BrdU incorporation and MTT assay

A BrdU incorporation assay was performed to measure DNA synthesis and cell proliferation. All groups (n=3 in every group) with or without siRNA and TGF-β1 or TGF-β2 were incubated with fresh medium containing 10 µM BrdU for 30 min, and then BrdU immunofluorescent staining and label index counting were performed. The BrdU labeling index was assessed by point counting through a Nikon TE200 inverted microscope using a 40× objective lens. A total of 500 to 951 nuclei were counted in 6–8 representative fields. This number was considered as a minimum requirement to obtain representative figures [33]. The labeling index was expressed as the number of positively labeled nuclei/total number of nuclei times 100%.

Cellular toxicity and proliferation was further measured by the MTT assay. The MTT assay measures the activity of the mitochondrial enzyme succinyl dehydrogenase, which is expressed in living cells and the signal generated is dependent on the degree of activation of the cells. Therefore, this method can detect cell cytotoxicity or proliferation [34]. It was performed per the manufacturer’s instructions. Briefly, for each experimental condition, cells were seeded at 2 × 105 cells/ml in a volume of 100 µl per well on a 96 well plate (in triplicate). All groups (n=3 in every group) with or without siRNA and TGF-β1 or TGF-β2 were incubated with MTT (3-[4,5-dimethylthiazol-2-yl]2,5-diphenyltetrazolium bromide) reagent at 37 °C for 2 h, then detergent reagent to develop in the dark at RT for 2 h. Well absorbance was measured at 570 nm with a reference wavelength of 650 nm using VERSAmax spectrophotometer (Molecular Devices, Sunnyvale, CA). Media in wells without cells was used as a negative control.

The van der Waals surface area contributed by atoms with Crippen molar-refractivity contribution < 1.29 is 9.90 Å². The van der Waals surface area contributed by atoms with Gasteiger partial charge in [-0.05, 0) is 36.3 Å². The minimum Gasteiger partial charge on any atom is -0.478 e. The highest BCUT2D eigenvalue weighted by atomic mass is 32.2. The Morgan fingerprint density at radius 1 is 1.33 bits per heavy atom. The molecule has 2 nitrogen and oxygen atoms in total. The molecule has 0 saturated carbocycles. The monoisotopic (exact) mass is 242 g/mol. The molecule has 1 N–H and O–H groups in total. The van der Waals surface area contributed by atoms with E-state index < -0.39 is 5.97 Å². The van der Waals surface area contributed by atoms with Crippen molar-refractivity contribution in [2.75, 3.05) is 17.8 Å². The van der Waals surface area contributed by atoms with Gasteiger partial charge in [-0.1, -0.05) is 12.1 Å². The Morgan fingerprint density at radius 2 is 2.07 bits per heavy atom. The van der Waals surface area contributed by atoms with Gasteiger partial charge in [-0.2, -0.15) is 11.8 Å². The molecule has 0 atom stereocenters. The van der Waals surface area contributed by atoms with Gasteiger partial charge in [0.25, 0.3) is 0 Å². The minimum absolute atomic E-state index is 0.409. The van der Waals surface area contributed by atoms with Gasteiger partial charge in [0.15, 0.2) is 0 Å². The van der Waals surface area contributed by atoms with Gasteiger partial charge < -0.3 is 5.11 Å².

Statistical analysis

Statistical analyses of the real-time PCR data, western blot density, BrdU incorporation, and MTT data for control and treated cells were performed with Student t-test using Excel 7.0 software (Microsoft, WA), with a considered significant at p<0.05.


CDKI expression and regulation by TGF-β in primary cultured human limbal epithelial cells

A total of 5 CDKI mRNAs, p15, p19, p21, p27, and p57, were detected by semi-quantitative RT-PCR in primary cultured human limbal epithelial cells. To asses whether TGF-βs can affect CDKIs in the primary cultured human limbal epithelial cells, total RNA and protein were extracted and quantified. As shown in Figure 1, TGF-β1 or TGF-β2 stimulated mRNA of CDKI p15 and p57 in a dose-dependent manner after 6 h of treatment, but they did not change mRNA of other CDKIs, p19, p21, and p27. The stimulated effect of TGF-β2 on mRNA of p15 and p57 was stronger than TGF-β1 treatment (Figure 1A).

Figure 1
TGF-β1 and TGF-β2 regulation of cyclin-dependent kinase inhibitors (CDKI) in primary cultured human limbal epithelial cells. A: Semi-quantitative RT-PCR of different doses of TGF-β1 and TGF-β2 treatment for 6 h. B: Relative ...

Relatively quantitative real-time PCR confirmed that following TGF-β1 treatment of primary cultured human limbal epithelial cells for 6 h, both p57 and p15 mRNA increased, while p15 mRNA increased more significantly than p57 mRNA, especially in the 1 ng/ml and 10 ng/ml groups (n=3, Figure 1B). The changes in p57 and p15 mRNA following TGF-β2 treatment for 6 h showed the same pattern as TGF-β1 treatment, but p57 and p15 mRNA increased more significantly than TGF-β1 treatment (n=3, Figure 1B). At 24 h, there was a similar increase in levels of p57 and p15 mRNA by TGF-β1 or TGF-β2 treatment. The stimulated increase in p57 and p15 were stronger at 24 h than 6 h post-treatment, with a greater increase in p15 than p57 mRNA (n=3, Figure 1B).